Why Fertility Control?
At earlier times in
history, wildlife populations were controlled exclusively
by two broad natural processes, mortality control and fertility
control. When animal populations exceed the carrying capacity
of their environment, animals die from starvation and disease
as well as predation. At the same time, high densities among
wildlife populations lead to a decrease in reproductive success;
animals delay the age at which they will first breed, they
produce fewer offspring, and juvenile mortality rates increase.
Urbanization and modern agricultural development led to the
destruction of predators, and regulated hunting and trapping
soon replaced the predators as population control devices.
Dwindling wildlife resources and encroachment of habitat led
to the creation of reserves, parks, and special legislation
that protect certain species from traditional lethal controls.
Examples might include wild horses protected by the Wild Free-Roaming
Horse and Burro Protection Act or elk living in a national
park where large predators no longer exist, or even zoological
gardens, where unregulated reproduction can lead to "surplus"
animals and massive ethical problems associated with the disposition
of these excess animals.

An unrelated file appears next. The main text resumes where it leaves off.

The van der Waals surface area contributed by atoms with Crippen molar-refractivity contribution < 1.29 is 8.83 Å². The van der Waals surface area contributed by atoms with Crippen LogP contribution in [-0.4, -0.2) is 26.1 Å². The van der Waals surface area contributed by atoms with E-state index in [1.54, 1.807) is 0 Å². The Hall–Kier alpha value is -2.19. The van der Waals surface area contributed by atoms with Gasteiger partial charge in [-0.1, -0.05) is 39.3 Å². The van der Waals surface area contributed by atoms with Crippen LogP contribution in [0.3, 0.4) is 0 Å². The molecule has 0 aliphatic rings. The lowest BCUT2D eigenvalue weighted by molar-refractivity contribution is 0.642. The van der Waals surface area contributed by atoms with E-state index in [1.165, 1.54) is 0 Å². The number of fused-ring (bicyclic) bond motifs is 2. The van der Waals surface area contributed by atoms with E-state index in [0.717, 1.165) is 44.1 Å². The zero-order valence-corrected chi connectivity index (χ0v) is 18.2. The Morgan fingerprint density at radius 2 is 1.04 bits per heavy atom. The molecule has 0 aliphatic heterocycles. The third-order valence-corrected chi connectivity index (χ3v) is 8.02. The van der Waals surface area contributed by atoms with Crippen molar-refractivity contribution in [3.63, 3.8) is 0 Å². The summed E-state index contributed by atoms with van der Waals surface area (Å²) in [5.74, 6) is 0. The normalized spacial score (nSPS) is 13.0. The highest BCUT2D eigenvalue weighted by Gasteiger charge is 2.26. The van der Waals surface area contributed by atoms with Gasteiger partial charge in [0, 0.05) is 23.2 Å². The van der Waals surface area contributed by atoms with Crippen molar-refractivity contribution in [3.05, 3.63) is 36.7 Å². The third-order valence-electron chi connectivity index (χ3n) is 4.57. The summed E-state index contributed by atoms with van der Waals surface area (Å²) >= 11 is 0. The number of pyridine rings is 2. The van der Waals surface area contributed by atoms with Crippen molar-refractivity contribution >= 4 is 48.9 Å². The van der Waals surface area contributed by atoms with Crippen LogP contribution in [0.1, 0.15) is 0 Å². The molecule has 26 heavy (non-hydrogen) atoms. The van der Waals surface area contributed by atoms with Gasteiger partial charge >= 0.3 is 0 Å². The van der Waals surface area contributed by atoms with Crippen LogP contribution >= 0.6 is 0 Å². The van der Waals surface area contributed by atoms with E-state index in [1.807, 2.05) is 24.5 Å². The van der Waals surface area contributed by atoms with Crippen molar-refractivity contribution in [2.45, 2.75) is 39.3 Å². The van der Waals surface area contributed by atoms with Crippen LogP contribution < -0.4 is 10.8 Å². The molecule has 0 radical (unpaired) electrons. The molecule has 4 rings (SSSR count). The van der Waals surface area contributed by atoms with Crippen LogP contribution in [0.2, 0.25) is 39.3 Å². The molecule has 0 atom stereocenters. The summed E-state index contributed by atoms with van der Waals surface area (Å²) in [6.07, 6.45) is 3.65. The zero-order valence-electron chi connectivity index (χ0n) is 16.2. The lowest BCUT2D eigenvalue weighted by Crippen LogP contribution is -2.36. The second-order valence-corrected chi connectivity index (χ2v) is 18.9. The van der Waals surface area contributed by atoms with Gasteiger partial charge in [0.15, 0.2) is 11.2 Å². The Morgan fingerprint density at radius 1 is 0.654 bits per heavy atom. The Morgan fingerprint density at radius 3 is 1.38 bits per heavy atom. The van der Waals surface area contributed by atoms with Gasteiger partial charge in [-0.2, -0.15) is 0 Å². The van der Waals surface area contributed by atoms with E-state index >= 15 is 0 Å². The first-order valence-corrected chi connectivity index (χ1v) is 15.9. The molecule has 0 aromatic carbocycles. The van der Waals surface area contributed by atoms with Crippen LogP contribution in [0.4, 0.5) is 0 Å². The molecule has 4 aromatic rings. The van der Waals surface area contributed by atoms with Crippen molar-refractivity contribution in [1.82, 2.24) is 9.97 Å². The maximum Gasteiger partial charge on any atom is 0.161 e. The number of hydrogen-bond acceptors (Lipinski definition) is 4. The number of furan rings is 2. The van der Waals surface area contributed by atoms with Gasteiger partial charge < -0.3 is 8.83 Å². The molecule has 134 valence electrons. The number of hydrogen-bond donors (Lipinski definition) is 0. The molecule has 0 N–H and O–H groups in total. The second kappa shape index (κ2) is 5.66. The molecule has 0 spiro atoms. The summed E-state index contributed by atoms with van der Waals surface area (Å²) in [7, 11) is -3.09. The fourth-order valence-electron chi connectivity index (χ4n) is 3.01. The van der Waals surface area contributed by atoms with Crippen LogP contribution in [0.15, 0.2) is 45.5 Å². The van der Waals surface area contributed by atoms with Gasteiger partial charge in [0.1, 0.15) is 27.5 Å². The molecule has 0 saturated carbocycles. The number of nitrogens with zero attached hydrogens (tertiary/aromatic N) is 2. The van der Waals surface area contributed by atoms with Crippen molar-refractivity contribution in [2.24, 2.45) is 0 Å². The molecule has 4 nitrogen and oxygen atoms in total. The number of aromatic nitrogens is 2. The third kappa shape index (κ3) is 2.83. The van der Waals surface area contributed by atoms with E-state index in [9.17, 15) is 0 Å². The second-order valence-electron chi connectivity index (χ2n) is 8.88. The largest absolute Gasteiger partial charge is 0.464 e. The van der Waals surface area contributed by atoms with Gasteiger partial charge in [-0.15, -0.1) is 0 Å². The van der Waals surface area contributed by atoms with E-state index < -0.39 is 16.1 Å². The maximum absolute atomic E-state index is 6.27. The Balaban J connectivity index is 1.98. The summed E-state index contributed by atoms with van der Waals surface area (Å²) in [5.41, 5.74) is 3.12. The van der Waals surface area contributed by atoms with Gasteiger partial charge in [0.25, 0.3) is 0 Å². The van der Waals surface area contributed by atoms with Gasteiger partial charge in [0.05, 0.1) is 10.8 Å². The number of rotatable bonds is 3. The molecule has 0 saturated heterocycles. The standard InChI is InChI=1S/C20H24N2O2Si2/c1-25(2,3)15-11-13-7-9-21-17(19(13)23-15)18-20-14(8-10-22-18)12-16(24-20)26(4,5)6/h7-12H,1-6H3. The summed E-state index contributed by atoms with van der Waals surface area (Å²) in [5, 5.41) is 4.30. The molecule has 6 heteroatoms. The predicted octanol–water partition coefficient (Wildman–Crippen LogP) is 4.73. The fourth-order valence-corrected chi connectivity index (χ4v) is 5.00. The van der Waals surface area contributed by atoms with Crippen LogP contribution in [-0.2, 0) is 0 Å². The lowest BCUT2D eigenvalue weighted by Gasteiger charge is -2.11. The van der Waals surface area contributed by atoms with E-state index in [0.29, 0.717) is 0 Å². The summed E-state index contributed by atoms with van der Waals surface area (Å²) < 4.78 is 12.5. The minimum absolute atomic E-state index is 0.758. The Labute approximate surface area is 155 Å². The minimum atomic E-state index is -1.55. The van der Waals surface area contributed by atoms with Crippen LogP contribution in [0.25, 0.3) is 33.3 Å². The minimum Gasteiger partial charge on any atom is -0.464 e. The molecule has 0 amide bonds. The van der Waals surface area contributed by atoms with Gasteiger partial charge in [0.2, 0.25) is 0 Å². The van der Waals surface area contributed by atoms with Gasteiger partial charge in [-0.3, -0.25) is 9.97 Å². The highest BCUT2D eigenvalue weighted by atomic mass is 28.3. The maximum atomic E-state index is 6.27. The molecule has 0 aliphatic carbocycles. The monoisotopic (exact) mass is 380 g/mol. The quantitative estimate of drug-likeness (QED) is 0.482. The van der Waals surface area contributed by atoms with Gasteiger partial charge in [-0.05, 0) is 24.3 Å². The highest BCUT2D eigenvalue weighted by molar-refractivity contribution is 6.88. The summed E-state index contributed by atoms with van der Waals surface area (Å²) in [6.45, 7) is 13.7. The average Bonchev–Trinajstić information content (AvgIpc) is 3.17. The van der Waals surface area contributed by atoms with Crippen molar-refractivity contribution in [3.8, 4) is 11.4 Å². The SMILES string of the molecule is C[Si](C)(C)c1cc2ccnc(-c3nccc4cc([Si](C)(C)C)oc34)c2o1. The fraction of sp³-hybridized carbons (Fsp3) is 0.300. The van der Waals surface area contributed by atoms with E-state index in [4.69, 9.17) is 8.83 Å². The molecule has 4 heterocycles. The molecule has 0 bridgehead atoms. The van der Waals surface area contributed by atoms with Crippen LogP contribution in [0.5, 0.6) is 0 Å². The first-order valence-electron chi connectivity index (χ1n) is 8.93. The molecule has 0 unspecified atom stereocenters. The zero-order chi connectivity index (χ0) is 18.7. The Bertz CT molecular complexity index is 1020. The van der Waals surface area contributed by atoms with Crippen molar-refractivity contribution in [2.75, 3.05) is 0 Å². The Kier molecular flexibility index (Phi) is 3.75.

People have chosen to impose artificial human-induced mortality
control on wild populations, through regulated hunting, trapping,
and poisoning, and this is accepted as "normal"
human activity. In many areas of the continent, and with many
species, traditional human-induced mortality control will
continue to be the primary management tool. In recent history,
however, increasing urbanization, the withdrawal of private
lands from the public hunting domain, regulatory prohibitions
on the use of poisons, legislation against trapping, low fur
prices and, most important, changing public attitudes about
lethal wildlife control methods have reduced the effectiveness
of human-induced mortality control as a management tool for
many species. Thus, we now face exploding populations of some
adaptable or highly protected species but without adequate
management tools with which to save environment and animals
The use of human-imposed fertility control however, is still
viewed as "bizarre" or "unnatural", and
the reasons are not understood. It may have something to do
with the simplicity or relatively lower cost of mortality
control. Regardless of the answer to this question, we are
rapidly facing a point in time when a safe, humane and publicly-acceptable
wildlife management paradigm should begin to replace lethal
methods. The public demands it and the animals we have displaced